Sprint's stock has been quite strong since the early summer, more than doubling from the $2.50 level and spiking up from $5 on rumors that the company was in play. That said, the stock is clearly trading below the $6.49 per share implied value of the Softbank investments. Some of this may be due to the uncertainties of the deal, including both the ability of the companies to get regulators to sign off and the potential of including additional assets (such as Clearwire) in the mix. Whatever the case may be, it seems to me that it's hard to argue that SoftBank's involvement is not a net positive for the company and its shareholders. A straight-up 100% cash take-out of Sprint would arguably have been more appealing for today's shareholders, but I believe incorporating Clearwire's spectrum assets and SoftBank's management (and access to funds) will make Sprint a better company and a better stock in the near future.

At the time of writing, Stephen D. Simpson did not own any shares in any company mentioned in this article.

Related Articles
  1. Mutual Funds & ETFs

    What Exactly Are Arbitrage Mutual Funds?

    Learn about arbitrage funds and how this type of investment generates profits by taking advantage of price differentials between the cash and futures markets.
  2. Investing News

    Ferrari’s IPO: Ready to Roll or Poor Timing?

    Will Ferrari's shares move fast off the line only to sputter later?
  3. Stock Analysis

    5 Cheap Dividend Stocks for a Bear Market

    Here are five stocks that pay safe dividends and should be at least somewhat resilient to a bear market.
  4. Investing

    How to Win More by Losing Less in Today’s Markets

    The further you fall, the harder it is to climb back up. It’s a universal truth that is painfully apparent in the investing world.
  5. Fundamental Analysis

    Use Options Data To Predict Stock Market Direction

    Options market trading data can provide important insights about the direction of stocks and the overall market. Here’s how to track it.
  6. Stock Analysis

    2 Oil Stocks to Buy Right Now (PSX,TSO)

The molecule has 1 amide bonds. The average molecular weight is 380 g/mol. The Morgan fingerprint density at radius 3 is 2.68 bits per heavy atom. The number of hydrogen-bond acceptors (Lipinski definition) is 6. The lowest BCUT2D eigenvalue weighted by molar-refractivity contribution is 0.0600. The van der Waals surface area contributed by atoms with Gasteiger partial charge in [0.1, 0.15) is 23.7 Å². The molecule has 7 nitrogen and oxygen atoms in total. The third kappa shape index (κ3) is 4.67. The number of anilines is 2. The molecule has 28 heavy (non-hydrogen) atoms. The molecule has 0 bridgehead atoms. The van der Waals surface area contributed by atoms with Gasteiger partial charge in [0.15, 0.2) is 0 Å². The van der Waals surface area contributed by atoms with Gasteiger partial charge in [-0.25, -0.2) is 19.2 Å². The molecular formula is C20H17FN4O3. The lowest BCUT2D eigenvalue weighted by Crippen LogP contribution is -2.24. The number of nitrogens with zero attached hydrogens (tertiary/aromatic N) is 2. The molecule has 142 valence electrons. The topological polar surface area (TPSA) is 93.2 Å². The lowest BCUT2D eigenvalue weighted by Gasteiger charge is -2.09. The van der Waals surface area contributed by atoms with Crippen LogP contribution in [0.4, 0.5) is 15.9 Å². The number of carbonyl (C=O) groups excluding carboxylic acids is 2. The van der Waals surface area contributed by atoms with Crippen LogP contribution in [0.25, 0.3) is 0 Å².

Can these two oil stocks buck the trend?
  7. Investing News

    What Alcoa’s (AA) Breakup Means for Investors

    Alcoa plans to split into two companies. Is this a bullish catalyst for investors?
  8. Mutual Funds & ETFs

    Top 4 Utilities Mutual Funds

    Discover which mutual funds in the utilities industry are top rated, and learn how investors can include utilities as part of an asset allocation strategy.
  9. Stock Analysis

    Top 3 Stocks for the Coming Holiday Season

    If you want to buck the bear market trend by going long on consumer stocks, these three might be your best bets.
  10. Investing News

    Could a Rate Hike Send Stocks Higher?

    A rate hike would certainly alter the investment scene, but would it be for the better or worse?
  1. How do dividends affect retained earnings?

    When a company issues a cash dividend to its shareholders, the retained earnings listed on the balance sheet are reduced ... Read Full Answer >>
  2. What is the difference between called-up share capital and paid-up share capital?

    The difference between called-up share capital and paid-up share capital is investors have already paid in full for paid-up ... Read Full Answer >>
  3. Why would a corporation issue convertible bonds?

    A convertible bond represents a hybrid security that has bond and equity features; this type of bond allows the conversion ... Read Full Answer >>
  4. How does additional paid in capital affect retained earnings?

    Both additional paid-in capital and retained earnings are entries under the shareholders' equity section of a company's balance ... Read Full Answer >>
  5. What types of capital are not considered share capital?

    The money a business uses to fund operations or growth is called capital, and there are a number of capital sources available. ... Read Full Answer >>
  6. What is the difference between issued share capital and subscribed share capital?

    The difference between subscribed share capital and issued share capital is the former relates to the amount of stock for ... Read Full Answer >>

You May Also Like

Trading Center
You are using adblocking software

Want access to all of Investopedia? Add us to your “whitelist”
so you'll never miss a feature!